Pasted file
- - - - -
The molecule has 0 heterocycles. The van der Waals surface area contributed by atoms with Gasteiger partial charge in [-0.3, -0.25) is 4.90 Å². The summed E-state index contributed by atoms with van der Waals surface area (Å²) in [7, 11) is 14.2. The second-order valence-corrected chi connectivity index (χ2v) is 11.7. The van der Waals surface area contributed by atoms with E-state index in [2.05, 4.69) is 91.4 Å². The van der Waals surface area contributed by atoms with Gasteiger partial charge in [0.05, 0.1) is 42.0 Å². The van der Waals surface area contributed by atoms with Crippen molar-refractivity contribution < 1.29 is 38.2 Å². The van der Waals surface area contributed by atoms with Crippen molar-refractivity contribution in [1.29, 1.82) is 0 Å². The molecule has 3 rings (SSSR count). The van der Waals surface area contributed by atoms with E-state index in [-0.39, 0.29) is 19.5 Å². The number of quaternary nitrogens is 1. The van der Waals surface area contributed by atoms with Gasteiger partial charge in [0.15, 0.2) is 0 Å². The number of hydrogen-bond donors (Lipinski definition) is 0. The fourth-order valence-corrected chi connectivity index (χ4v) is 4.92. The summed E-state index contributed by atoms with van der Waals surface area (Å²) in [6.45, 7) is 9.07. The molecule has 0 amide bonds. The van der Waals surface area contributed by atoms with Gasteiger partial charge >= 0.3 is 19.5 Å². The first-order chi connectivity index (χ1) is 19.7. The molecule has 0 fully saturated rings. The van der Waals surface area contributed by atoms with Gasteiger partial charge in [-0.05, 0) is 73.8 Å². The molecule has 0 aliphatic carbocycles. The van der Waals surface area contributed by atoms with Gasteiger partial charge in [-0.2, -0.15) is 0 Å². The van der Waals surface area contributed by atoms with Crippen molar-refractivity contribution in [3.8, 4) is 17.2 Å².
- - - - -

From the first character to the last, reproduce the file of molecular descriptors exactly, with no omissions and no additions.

The molecule has 0 heterocycles. The van der Waals surface area contributed by atoms with Gasteiger partial charge in [-0.3, -0.25) is 4.90 Å². The summed E-state index contributed by atoms with van der Waals surface area (Å²) in [7, 11) is 14.2. The second-order valence-corrected chi connectivity index (χ2v) is 11.7. The van der Waals surface area contributed by atoms with E-state index in [2.05, 4.69) is 91.4 Å². The van der Waals surface area contributed by atoms with Gasteiger partial charge in [0.05, 0.1) is 42.0 Å². The van der Waals surface area contributed by atoms with Crippen molar-refractivity contribution < 1.29 is 38.2 Å². The van der Waals surface area contributed by atoms with Crippen molar-refractivity contribution in [1.29, 1.82) is 0 Å². The molecule has 3 rings (SSSR count). The van der Waals surface area contributed by atoms with E-state index in [-0.39, 0.29) is 19.5 Å². The number of quaternary nitrogens is 1. The van der Waals surface area contributed by atoms with Gasteiger partial charge in [0.15, 0.2) is 0 Å². The number of hydrogen-bond donors (Lipinski definition) is 0. The fourth-order valence-corrected chi connectivity index (χ4v) is 4.92. The summed E-state index contributed by atoms with van der Waals surface area (Å²) in [6.45, 7) is 9.07. The molecule has 0 amide bonds. The van der Waals surface area contributed by atoms with Gasteiger partial charge >= 0.3 is 19.5 Å². The first-order chi connectivity index (χ1) is 19.7. The molecule has 0 fully saturated rings. The van der Waals surface area contributed by atoms with Gasteiger partial charge in [-0.05, 0) is 73.8 Å². The molecule has 0 aliphatic carbocycles. The van der Waals surface area contributed by atoms with Gasteiger partial charge in [-0.2, -0.15) is 0 Å². The van der Waals surface area contributed by atoms with Crippen molar-refractivity contribution in [3.8, 4) is 17.2 Å².